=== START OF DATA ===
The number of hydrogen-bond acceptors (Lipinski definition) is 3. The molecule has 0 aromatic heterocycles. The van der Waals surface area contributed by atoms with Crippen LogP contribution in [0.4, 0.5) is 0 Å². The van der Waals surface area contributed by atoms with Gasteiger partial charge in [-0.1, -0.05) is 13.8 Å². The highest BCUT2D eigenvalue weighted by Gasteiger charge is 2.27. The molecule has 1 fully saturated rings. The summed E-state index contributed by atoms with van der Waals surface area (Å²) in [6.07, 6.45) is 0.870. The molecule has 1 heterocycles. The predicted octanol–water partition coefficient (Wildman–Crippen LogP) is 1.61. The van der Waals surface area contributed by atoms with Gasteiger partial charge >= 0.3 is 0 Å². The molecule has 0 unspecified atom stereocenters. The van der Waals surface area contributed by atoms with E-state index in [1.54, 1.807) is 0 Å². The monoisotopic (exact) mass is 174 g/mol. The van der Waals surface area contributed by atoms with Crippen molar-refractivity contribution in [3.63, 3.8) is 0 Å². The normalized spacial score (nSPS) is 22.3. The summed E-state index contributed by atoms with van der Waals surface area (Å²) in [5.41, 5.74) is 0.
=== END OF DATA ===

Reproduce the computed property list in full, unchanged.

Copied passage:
The number of hydrogen-bond acceptors (Lipinski definition) is 3. The molecule has 0 aromatic heterocycles. The van der Waals surface area contributed by atoms with Crippen LogP contribution in [0.4, 0.5) is 0 Å². The van der Waals surface area contributed by atoms with Gasteiger partial charge in [-0.1, -0.05) is 13.8 Å². The highest BCUT2D eigenvalue weighted by Gasteiger charge is 2.27. The molecule has 1 fully saturated rings. The summed E-state index contributed by atoms with van der Waals surface area (Å²) in [6.07, 6.45) is 0.870. The molecule has 1 heterocycles. The predicted octanol–water partition coefficient (Wildman–Crippen LogP) is 1.61. The van der Waals surface area contributed by atoms with Gasteiger partial charge >= 0.3 is 0 Å². The molecule has 0 unspecified atom stereocenters. The van der Waals surface area contributed by atoms with E-state index in [1.54, 1.807) is 0 Å². The monoisotopic (exact) mass is 174 g/mol. The van der Waals surface area contributed by atoms with Crippen molar-refractivity contribution in [3.63, 3.8) is 0 Å². The normalized spacial score (nSPS) is 22.3. The summed E-state index contributed by atoms with van der Waals surface area (Å²) in [5.41, 5.74) is 0.